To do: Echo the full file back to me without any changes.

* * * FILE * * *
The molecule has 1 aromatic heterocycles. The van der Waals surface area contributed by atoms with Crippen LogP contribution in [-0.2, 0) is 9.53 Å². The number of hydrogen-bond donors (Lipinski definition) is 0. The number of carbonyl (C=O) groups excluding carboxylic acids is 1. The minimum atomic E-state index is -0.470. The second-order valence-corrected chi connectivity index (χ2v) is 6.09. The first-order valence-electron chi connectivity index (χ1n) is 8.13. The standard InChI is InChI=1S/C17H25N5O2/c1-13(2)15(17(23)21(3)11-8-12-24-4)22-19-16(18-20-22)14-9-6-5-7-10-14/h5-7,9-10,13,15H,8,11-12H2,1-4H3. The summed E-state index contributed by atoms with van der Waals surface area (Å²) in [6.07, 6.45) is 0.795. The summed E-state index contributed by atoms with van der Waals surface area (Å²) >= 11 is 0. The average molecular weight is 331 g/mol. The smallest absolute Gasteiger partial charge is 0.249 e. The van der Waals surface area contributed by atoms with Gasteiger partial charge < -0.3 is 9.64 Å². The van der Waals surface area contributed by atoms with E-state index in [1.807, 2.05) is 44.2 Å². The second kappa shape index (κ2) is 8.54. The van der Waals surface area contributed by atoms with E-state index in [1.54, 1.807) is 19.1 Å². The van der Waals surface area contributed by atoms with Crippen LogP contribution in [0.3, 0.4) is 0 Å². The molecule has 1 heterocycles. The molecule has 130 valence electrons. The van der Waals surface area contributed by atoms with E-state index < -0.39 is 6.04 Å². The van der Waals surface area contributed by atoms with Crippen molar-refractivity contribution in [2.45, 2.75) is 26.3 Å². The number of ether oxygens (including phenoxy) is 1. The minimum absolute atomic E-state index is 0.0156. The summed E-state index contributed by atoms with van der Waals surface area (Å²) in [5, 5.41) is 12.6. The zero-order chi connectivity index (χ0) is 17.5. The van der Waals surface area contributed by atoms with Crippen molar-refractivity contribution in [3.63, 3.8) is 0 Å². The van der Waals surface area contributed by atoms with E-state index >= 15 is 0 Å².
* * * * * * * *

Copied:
The molecule has 1 aromatic heterocycles. The van der Waals surface area contributed by atoms with Crippen LogP contribution in [-0.2, 0) is 9.53 Å². The number of hydrogen-bond donors (Lipinski definition) is 0. The number of carbonyl (C=O) groups excluding carboxylic acids is 1. The minimum atomic E-state index is -0.470. The second-order valence-corrected chi connectivity index (χ2v) is 6.09. The first-order valence-electron chi connectivity index (χ1n) is 8.13. The standard InChI is InChI=1S/C17H25N5O2/c1-13(2)15(17(23)21(3)11-8-12-24-4)22-19-16(18-20-22)14-9-6-5-7-10-14/h5-7,9-10,13,15H,8,11-12H2,1-4H3. The summed E-state index contributed by atoms with van der Waals surface area (Å²) in [6.07, 6.45) is 0.795. The summed E-state index contributed by atoms with van der Waals surface area (Å²) >= 11 is 0. The average molecular weight is 331 g/mol. The smallest absolute Gasteiger partial charge is 0.249 e. The van der Waals surface area contributed by atoms with Gasteiger partial charge < -0.3 is 9.64 Å². The van der Waals surface area contributed by atoms with E-state index in [1.807, 2.05) is 44.2 Å². The second kappa shape index (κ2) is 8.54. The van der Waals surface area contributed by atoms with E-state index in [1.54, 1.807) is 19.1 Å². The van der Waals surface area contributed by atoms with Crippen LogP contribution in [0.3, 0.4) is 0 Å². The molecule has 1 heterocycles. The molecule has 130 valence electrons. The van der Waals surface area contributed by atoms with E-state index < -0.39 is 6.04 Å². The van der Waals surface area contributed by atoms with Crippen molar-refractivity contribution in [2.45, 2.75) is 26.3 Å². The number of ether oxygens (including phenoxy) is 1. The minimum absolute atomic E-state index is 0.0156. The summed E-state index contributed by atoms with van der Waals surface area (Å²) in [5, 5.41) is 12.6. The zero-order chi connectivity index (χ0) is 17.5. The van der Waals surface area contributed by atoms with Crippen molar-refractivity contribution in [3.63, 3.8) is 0 Å². The van der Waals surface area contributed by atoms with E-state index >= 15 is 0 Å².